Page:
We are heading into the BRUTAL cold of the winter! In addition to dangerous temperatures, there is the headache of frozen pipes. Anyone who has experienced a frozen pipe that ultimately breaks can tell you this in a heartbeat: The resulting mess is expensive! Do you have pipes inside exterior walls, or in exposed areas like attics, garages, or crawl spaces? Then here are a few common sense suggestions!
*This should have been done during the onset of autumn, but if you haven't removed and drained outside water hoses, now would be a great time to do so!
*For any exposed pipe in your garage, attic, or crawl space, seriously consider using some sort of insulation. Insulation options include pipe sleeves, or UL-tested heat tape or heat cable.
*For bathroom or kitchen cabinets located next to exterior walls leave the cabinet doors open to allow warm air to circulate around the pipes. When the weather is very cold let the water drip from the faucet. Running water through the pipe--even at a trickle--helps prevent the pipe from freezing.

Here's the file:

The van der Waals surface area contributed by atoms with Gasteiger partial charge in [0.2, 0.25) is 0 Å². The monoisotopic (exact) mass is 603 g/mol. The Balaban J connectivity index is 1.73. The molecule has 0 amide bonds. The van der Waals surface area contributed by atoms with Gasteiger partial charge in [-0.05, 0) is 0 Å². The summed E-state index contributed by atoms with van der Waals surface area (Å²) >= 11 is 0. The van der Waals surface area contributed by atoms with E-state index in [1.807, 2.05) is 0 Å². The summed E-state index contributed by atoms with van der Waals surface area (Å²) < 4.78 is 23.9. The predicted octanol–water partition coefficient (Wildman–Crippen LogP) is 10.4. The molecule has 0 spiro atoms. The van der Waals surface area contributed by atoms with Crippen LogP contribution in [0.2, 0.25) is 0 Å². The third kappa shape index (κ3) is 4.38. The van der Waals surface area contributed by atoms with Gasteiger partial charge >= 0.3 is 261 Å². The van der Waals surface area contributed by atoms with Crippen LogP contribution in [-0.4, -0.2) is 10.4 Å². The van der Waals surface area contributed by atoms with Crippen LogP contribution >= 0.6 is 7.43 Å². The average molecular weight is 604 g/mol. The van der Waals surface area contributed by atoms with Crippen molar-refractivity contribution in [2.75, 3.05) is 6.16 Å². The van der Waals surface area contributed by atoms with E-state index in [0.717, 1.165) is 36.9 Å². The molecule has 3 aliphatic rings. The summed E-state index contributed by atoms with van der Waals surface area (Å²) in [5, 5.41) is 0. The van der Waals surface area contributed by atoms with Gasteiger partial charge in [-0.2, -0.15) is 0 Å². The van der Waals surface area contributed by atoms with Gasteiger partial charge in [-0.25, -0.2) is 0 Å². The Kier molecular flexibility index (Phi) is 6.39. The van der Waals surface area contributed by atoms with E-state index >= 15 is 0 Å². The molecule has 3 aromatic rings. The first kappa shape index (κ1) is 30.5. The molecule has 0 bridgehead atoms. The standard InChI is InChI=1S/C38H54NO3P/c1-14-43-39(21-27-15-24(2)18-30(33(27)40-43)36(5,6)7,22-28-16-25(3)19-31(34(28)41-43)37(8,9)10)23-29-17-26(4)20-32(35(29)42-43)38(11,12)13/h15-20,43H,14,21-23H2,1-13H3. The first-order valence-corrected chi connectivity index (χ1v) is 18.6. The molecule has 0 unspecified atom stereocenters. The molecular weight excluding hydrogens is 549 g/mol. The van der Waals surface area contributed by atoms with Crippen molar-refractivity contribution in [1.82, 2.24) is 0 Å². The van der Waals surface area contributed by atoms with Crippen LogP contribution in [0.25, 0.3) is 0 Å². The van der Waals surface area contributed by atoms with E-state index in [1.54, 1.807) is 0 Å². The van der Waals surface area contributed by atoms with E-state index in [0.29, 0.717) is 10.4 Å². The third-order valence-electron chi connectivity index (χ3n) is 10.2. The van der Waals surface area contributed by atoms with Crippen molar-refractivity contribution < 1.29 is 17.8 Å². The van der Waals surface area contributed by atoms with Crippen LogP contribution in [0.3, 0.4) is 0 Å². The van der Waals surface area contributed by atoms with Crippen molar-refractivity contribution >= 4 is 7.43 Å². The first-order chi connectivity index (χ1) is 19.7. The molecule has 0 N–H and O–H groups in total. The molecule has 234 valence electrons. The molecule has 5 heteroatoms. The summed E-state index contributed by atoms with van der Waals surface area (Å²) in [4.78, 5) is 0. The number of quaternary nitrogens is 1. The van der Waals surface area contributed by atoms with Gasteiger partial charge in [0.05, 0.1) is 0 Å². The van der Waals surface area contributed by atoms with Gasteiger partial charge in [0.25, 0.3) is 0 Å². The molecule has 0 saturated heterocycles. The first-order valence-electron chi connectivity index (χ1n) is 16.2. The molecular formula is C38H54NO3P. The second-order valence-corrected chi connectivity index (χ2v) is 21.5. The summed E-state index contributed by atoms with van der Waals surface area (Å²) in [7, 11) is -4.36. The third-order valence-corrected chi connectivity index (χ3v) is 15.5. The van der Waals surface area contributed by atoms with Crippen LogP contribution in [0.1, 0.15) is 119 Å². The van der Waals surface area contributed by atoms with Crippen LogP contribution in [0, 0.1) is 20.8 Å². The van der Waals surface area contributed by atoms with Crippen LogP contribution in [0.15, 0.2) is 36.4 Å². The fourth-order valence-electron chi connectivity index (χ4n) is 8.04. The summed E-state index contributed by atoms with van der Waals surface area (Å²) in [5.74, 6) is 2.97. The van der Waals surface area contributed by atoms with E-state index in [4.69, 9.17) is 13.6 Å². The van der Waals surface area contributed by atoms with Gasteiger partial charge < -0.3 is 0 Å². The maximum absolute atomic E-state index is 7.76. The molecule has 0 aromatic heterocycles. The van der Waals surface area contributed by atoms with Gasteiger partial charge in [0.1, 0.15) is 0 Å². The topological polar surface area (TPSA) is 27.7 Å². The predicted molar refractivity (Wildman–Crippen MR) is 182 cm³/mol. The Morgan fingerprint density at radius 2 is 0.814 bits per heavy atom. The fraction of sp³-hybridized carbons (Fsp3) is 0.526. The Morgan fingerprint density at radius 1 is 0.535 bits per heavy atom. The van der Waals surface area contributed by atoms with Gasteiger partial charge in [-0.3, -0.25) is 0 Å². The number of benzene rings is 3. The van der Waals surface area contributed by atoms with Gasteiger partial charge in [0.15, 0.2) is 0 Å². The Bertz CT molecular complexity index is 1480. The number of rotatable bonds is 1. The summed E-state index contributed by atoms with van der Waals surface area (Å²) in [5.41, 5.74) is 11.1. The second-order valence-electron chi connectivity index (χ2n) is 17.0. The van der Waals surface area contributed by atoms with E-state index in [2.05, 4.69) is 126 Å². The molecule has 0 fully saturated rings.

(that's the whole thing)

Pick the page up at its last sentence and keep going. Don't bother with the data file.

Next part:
*Keep your thermostat set to the same temperature day and night. By temporarily suspending the use of lower nighttime temperatures, you may incur a higher heating bill, but you can prevent a much more costly repair job if pipes freeze and burst!
*If you're going to be away during cold weather, leave the heat on in your home. Set your thermostat to no lower than 55 degrees Fahrenheit.
*If you turn on a faucet and only a trickle comes out, suspect a frozen pipe. Keep the faucet open! As the frozen area begins to melt, water will begin to flow through the pipe. If the frozen area is accessible apply heat to the pipe; use an electric hair dryer, portable space heater (kept away from flammable materials), or by wrapping the pipe with towels soaked in hot water. Check all other faucets in your home; if one pipe freezes, others my freeze, too.
*If the pipe is not accessible, contact a licensed plumber.
Stay warm--and safe--this winter. And keep the water flowing through your home's pipes!